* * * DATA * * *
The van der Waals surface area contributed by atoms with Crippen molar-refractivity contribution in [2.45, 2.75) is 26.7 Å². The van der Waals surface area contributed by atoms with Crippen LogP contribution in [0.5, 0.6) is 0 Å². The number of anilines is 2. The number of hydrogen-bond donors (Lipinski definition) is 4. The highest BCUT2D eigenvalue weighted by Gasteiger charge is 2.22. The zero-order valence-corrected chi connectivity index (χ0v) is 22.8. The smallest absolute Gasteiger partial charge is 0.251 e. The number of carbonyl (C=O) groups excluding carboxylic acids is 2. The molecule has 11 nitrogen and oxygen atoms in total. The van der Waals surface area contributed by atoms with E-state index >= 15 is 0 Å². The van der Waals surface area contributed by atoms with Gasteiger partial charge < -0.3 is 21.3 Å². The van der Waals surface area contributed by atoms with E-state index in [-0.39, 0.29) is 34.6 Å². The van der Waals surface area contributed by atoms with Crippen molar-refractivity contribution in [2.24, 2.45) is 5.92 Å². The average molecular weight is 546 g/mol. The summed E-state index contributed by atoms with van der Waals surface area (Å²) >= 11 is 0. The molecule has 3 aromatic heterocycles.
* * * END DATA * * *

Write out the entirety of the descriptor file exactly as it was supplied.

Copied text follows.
The van der Waals surface area contributed by atoms with Crippen molar-refractivity contribution in [2.45, 2.75) is 26.7 Å². The van der Waals surface area contributed by atoms with Crippen LogP contribution in [0.5, 0.6) is 0 Å². The number of anilines is 2. The number of hydrogen-bond donors (Lipinski definition) is 4. The highest BCUT2D eigenvalue weighted by Gasteiger charge is 2.22. The zero-order valence-corrected chi connectivity index (χ0v) is 22.8. The smallest absolute Gasteiger partial charge is 0.251 e. The number of carbonyl (C=O) groups excluding carboxylic acids is 2. The molecule has 11 nitrogen and oxygen atoms in total. The van der Waals surface area contributed by atoms with E-state index >= 15 is 0 Å². The van der Waals surface area contributed by atoms with Gasteiger partial charge < -0.3 is 21.3 Å². The van der Waals surface area contributed by atoms with E-state index in [-0.39, 0.29) is 34.6 Å². The van der Waals surface area contributed by atoms with Crippen molar-refractivity contribution in [2.24, 2.45) is 5.92 Å². The average molecular weight is 546 g/mol. The summed E-state index contributed by atoms with van der Waals surface area (Å²) >= 11 is 0. The molecule has 3 aromatic heterocycles.